Recently, I went to BYU Education Week and attended several classes that apply to mixed-faith families. I learned and re-learned so much that I wanted to share some of my impressions with you.
Dr. Scott Braithwaite, a professor at BYU and a psychologist, taught a class titled “Help Thou Mine Unbelief – Supporting those we love through a faith crisis”. I thought the title fit me perfectly. As my husband and children were questioning their beliefs, I had to re-examine my own beliefs. Things that had seemed so simple at one time, suddenly seemed more complex. Through my spouse’s eyes, I could see some flaws, inconsistencies, oversimplification and just plain unanswered questions with the way I had previously believed. For a while I felt anxious, like I had lost my footing.
Dr. Braithwaite addressed this common story by describing a model of faith and belief developed by James Fowler, called the “Stages of Faith”. The 6 stages of faith explain how so many people can see faith in different ways.
Faith stages 3-5 are usually the stages involved in a faith crisis and resolution.
Stage 3 level of faith; your faith community provides answers to your faith questions. Faith is simple and usually conforms to your community.
Stage 4 comes when things all of the sudden don’t seem that simple, there may be a personal or global event, crisis, or disaster that throws our beliefs into question.
Stage 5 is acknowledgement and acceptance that we don’t have all the answers and may never have the answers, while making peace with uncertainty.
When people move through these stages of faith, some find peace by rediscovering their faith, while others may find peace by leaving their faith or continuing their search elsewhere.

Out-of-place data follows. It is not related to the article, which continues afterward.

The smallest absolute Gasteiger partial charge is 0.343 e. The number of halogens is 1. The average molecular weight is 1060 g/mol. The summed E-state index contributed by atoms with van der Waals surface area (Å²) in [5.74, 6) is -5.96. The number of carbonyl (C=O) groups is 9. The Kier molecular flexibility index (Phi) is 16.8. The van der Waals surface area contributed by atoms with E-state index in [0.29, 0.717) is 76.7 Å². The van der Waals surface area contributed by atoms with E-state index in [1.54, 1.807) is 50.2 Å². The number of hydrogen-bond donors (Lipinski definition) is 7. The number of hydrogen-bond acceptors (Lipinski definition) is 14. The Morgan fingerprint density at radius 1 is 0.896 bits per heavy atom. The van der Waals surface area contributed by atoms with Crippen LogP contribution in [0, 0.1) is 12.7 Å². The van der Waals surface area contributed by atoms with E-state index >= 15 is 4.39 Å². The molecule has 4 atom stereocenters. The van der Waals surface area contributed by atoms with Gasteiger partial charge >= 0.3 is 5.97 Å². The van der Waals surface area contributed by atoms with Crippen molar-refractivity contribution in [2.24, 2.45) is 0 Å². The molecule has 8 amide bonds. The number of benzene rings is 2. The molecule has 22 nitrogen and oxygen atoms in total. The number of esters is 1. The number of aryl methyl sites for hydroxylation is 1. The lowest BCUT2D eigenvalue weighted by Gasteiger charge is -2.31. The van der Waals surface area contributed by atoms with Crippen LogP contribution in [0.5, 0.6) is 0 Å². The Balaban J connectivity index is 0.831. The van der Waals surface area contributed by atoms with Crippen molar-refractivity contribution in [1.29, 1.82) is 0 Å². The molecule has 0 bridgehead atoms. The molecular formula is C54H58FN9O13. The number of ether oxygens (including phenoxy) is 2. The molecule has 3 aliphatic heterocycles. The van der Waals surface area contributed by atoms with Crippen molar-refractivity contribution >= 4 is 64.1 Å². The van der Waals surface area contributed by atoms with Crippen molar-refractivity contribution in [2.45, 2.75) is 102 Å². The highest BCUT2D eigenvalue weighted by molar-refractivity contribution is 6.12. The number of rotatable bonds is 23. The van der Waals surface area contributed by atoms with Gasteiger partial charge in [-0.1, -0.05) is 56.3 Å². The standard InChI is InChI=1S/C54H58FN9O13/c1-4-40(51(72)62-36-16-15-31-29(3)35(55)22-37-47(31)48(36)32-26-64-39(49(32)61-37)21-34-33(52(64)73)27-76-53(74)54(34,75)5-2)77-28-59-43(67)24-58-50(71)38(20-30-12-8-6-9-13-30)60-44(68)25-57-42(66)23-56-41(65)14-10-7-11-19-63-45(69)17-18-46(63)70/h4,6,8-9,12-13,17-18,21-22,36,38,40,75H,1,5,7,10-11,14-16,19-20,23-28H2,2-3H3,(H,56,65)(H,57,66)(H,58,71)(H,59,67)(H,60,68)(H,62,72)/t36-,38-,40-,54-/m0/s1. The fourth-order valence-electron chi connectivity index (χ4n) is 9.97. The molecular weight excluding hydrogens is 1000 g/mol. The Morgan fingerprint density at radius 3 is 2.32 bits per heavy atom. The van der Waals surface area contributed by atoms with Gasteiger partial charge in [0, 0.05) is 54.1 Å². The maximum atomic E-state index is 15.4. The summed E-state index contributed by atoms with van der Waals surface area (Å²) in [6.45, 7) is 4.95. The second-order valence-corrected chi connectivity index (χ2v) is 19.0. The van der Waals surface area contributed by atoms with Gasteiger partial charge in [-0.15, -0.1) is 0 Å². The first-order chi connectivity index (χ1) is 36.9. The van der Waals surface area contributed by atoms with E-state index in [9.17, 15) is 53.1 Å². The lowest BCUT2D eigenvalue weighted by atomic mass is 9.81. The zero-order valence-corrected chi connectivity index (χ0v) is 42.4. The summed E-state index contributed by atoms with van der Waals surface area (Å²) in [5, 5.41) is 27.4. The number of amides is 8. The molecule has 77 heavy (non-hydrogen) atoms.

One of my favorite activities in Hawaii is playing in the surf. It wasn’t always a favorite activity because, initially, I would wade out where I felt comfortable, with the sand underneath my feet. The problem was that the larger waves would knock me over and push me up onto the beach, where I would gulp ocean water and get covered in sand. I hated that! Eventually, I learned if I waded out just a little further, where I was just past being able to touch the bottom, I could let myself relax and simply bob up and down with the waves. I let the waves gently push me back and forth. I gave up control and enjoyed the surf. That weightless feeling of gently drifting with the waves.
This reminds me of finding my faith, even when others around me were losing theirs. It seemed like I eventually surrendered control and handed it over to God. I also watched how other faithful followers were navigating the same thing, and ultimately came around to an even firmer faith, one that relies less on myself and more on the Grace of God. I was able to simply feel the waves and enjoy my faith.
Dr. Braithwaite suggested that this is where we can help our loved ones through their faith crises. Not by providing them with answers to their questions, but by loving, listening, supporting and accepting them while they learn to accept that life isn’t simple, and we may never have all the answers.
This is a hard concept for spouses and parents to accept. We want to believe that there is a formula we can follow that will “fix” our doubting loved ones – and there just isn’t.
This is where I can help. As a life coach who works with women who have loved ones leaving the church, I can help you find the faithful answers to questions you didn’t even have before members of your family started questioning their faith. I can help you find your footing and the peace that can bring into your life.